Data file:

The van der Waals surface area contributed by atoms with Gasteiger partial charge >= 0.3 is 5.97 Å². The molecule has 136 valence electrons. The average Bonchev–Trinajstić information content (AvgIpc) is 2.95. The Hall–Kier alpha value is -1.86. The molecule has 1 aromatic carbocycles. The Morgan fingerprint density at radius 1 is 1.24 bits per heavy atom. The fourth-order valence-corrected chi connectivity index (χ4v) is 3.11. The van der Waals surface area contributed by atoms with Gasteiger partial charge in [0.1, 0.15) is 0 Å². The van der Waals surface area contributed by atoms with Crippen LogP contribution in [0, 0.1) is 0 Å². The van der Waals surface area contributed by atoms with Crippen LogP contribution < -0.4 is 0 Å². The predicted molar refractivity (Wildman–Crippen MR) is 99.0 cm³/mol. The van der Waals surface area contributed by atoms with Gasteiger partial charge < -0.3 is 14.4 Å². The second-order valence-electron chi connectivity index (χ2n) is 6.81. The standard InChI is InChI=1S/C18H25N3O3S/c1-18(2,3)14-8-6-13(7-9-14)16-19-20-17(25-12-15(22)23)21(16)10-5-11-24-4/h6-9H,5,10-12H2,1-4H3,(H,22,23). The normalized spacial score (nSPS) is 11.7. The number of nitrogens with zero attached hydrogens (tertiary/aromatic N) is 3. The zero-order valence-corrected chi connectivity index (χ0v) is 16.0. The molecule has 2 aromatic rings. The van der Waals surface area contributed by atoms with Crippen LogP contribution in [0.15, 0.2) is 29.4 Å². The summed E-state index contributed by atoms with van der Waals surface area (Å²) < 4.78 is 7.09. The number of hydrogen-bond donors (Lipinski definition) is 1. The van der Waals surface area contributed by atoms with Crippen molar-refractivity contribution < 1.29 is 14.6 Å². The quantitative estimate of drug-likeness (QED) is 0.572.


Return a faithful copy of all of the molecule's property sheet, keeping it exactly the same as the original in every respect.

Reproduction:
The van der Waals surface area contributed by atoms with Gasteiger partial charge >= 0.3 is 5.97 Å². The molecule has 136 valence electrons. The average Bonchev–Trinajstić information content (AvgIpc) is 2.95. The Hall–Kier alpha value is -1.86. The molecule has 1 aromatic carbocycles. The Morgan fingerprint density at radius 1 is 1.24 bits per heavy atom. The fourth-order valence-corrected chi connectivity index (χ4v) is 3.11. The van der Waals surface area contributed by atoms with Gasteiger partial charge in [0.1, 0.15) is 0 Å². The van der Waals surface area contributed by atoms with Crippen LogP contribution in [0, 0.1) is 0 Å². The van der Waals surface area contributed by atoms with Crippen LogP contribution < -0.4 is 0 Å². The predicted molar refractivity (Wildman–Crippen MR) is 99.0 cm³/mol. The van der Waals surface area contributed by atoms with Gasteiger partial charge < -0.3 is 14.4 Å². The second-order valence-electron chi connectivity index (χ2n) is 6.81. The standard InChI is InChI=1S/C18H25N3O3S/c1-18(2,3)14-8-6-13(7-9-14)16-19-20-17(25-12-15(22)23)21(16)10-5-11-24-4/h6-9H,5,10-12H2,1-4H3,(H,22,23). The normalized spacial score (nSPS) is 11.7. The number of nitrogens with zero attached hydrogens (tertiary/aromatic N) is 3. The zero-order valence-corrected chi connectivity index (χ0v) is 16.0. The molecule has 2 aromatic rings. The van der Waals surface area contributed by atoms with Crippen LogP contribution in [0.15, 0.2) is 29.4 Å². The summed E-state index contributed by atoms with van der Waals surface area (Å²) < 4.78 is 7.09. The number of hydrogen-bond donors (Lipinski definition) is 1. The van der Waals surface area contributed by atoms with Crippen molar-refractivity contribution < 1.29 is 14.6 Å². The quantitative estimate of drug-likeness (QED) is 0.572.